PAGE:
That old stock-market adage “sell in May and go away” has taken on extra meaning in the last couple of years with spectacular starts to the year that fizzle by the time springtime comes, according to LPL Financial chief market strategist Jeff Kleintop.
In each of the past two years, the stock market began a slide in the spring that lasted well into the summer months. So are stocks poised to repeat the pattern this year? The chances are 50-50, Kleintop reported in a weekly market commentary on March 28.
“We have identified 10 indicators to watch closely in the coming weeks that may warn of an impending slide,” Kleintop writes. “So far, about half of the 10 indicators point to a repeat of the spring slide this year, while the other half do not.”
In both 2010 and 2011 an early run-up in the stock market — similar to the one happening now — pushed stocks up about 10% for the year by mid-April. “On April 23, 2010 and April 29, 2011, the S&P 500 made peaks that were followed by 16% to 19% losses that were not recouped for more than five months,” he notes.
Here are the 10 indicators that LPL’s market strategists have identified to watch closely in the coming weeks.
1. Fed Stimulus
In the last two years, the Federal Reserve’s quantitative-easing stimulus programs, QE1 and QE2, ended in spring or summer and stocks began to slide until the next program was announced, Kleintop wrote. “The current program known as Operation Twist was announced on Sept. 12, 2011, and is scheduled to conclude at the end of June. The stock market may again begin to slide until another program such as QE3, the scope of which was recently hinted at by the Fed, is announced.”
2. Economic Surprises
“The Citigroup Economic Surprise index measures how economic data in the United States fared compared to economists’ expectations,” Kleintop wrote. “The index moved to what has historically marked the peaks in optimism about a month or two before the peaks in the stock market in 2010 and 2011. This year, it appears the index may have already started to retreat from a peak since early February; if this index again leads by two months the slide may soon begin.”
3. Consumer Confidence
(Holiday shoppers with Macy’s bags in 2011. Photo: AP)
In early 2010 and 2011, Rasmussen’s measure of consumer confidence rose to highs last seen on Sept. 5, 2008, just before the financial crisis took off, Kleintop says. “We will be watching for a turn lower in the index that would indicate the start of an erosion of confidence,” he writes.
4. Earnings Revisions
“The first couple of weeks of the first-quarter earnings season (April 2010 and April 2011) drove earnings estimates higher in both” years, Kleintop wrote. “Earnings estimates for S&P 500 companies over the next year rose a greater-than-average 3% to 5% over the first couple of weeks of reports. But as the second half of the earnings season got underway in May 2010 and May 2011, guidance disappointed analysts and investors as the pace of upward revisions declined sharply. This year, we will be watching to see how much earnings expectations rise as the initial reports come in and if they begin to taper off sharply.”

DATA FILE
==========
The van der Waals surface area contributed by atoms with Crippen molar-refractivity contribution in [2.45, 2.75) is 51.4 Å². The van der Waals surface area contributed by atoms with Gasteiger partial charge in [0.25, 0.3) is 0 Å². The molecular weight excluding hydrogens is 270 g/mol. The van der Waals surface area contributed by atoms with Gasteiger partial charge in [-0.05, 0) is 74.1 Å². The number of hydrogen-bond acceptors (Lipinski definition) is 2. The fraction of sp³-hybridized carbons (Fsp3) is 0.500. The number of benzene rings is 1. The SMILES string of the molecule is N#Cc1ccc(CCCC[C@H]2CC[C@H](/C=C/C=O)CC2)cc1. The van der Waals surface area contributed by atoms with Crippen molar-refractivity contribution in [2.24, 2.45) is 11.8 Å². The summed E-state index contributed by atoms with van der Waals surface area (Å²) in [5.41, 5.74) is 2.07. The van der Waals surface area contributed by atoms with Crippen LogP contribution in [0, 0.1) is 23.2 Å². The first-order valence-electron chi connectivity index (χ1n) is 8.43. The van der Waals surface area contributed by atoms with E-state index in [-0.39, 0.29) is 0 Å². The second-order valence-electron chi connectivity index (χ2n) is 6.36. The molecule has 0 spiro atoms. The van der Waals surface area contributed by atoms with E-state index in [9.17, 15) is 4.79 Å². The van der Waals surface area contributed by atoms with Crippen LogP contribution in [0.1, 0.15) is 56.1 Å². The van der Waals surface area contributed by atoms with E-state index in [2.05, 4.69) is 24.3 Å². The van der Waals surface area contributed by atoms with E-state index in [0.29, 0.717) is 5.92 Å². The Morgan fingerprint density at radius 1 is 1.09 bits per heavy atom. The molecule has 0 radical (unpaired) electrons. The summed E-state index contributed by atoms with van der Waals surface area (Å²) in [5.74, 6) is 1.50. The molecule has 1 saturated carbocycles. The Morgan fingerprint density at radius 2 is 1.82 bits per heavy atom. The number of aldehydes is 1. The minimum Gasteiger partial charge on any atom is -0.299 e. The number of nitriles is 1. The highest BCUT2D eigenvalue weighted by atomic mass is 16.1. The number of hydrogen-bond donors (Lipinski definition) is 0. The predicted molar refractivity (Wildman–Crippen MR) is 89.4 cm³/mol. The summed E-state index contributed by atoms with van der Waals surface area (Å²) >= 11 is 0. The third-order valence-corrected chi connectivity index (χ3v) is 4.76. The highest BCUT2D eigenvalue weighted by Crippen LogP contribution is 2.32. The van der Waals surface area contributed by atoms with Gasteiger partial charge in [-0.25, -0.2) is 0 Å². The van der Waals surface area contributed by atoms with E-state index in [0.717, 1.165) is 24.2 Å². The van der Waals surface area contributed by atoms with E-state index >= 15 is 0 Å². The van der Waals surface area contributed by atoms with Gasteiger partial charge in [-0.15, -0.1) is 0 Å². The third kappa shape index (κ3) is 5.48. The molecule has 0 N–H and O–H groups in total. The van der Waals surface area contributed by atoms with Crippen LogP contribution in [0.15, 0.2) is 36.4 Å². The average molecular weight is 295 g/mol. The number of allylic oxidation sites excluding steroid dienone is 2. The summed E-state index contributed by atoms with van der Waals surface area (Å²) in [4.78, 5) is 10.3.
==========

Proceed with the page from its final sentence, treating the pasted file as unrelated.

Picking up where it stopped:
5. Oil Prices
“In 2010 and 2011, oil prices rose about $15 to $20 from around the start of February, two months before the stock market began to decline. This year oil prices have climbed back to the levels around $105 to $110 that they reached in April 2011,” Kleintop writes. “However, they have risen only about $10 since around the start of February 2012. A further surge in oil prices would make this indicator more worrisome.”
6. Yield Curve
The greater the spread between the yield on the 2-year and the 10-year U.S. Treasury notes, the more growth the market is pricing into the economy, Kleintop wrote. This yield curve peaked in February of both years at 2.9%, Kleintop notes, adding, “Then the curve started to flatten, suggesting a gradually increasing concern about the economy. This year the market is pricing a more modest outlook for growth, but we will be watching to see if the recent slight decline in the spread, currently about 190 basis points, begins to decline.”
7. The VIX Volatility Index
(Traders on the Bovespa trading floor in Sao Paulo, Brazil. Photo: AP)
“In each of the past two years the VIX, an options-based measure of the forecast for volatility in the stock market, fell to a relatively low 15 in April,” Kleintop said. “This suggested investors may have become complacent and risked being surprised by a negative event or data. This year, the VIX has recently declined once again to 15 in the past two weeks.”
8. The LPL Financial Current Conditions Index (CCI)
In 2010 and 2011, LPL Financial’s index of 10 real-time economic and market conditions peaked around the 250 level in April and began to fall by more than 50 points, Kleintop notes. This year, the CCI recently reached 249 and has started to weaken and currently stands at 232.
9. Initial Jobless Claims
(People waiting at a job fair. Photo: AP)
“It was evident that initial filings for unemployment benefits had halted their improvement by early April 2010, and beginning in early April 2011, they deteriorated sharply,” Kleintop writes. So far in 2012, he adds, initial jobless claims continue to improve at a solid pace, “but it may yet be too early, and so we will be watching for any weakening as April gets under way.”
10. Inflation Expectations
“The University of Michigan consumer survey reflected a rise in inflation expectations in March and April of the past two years,” Kleintop wrote. “In fact, in 2011, the one-year inflation outlook rose to 4.6% in both March and April. This year, inflation expectations have also jumped higher so far in March, reaching 4%.”
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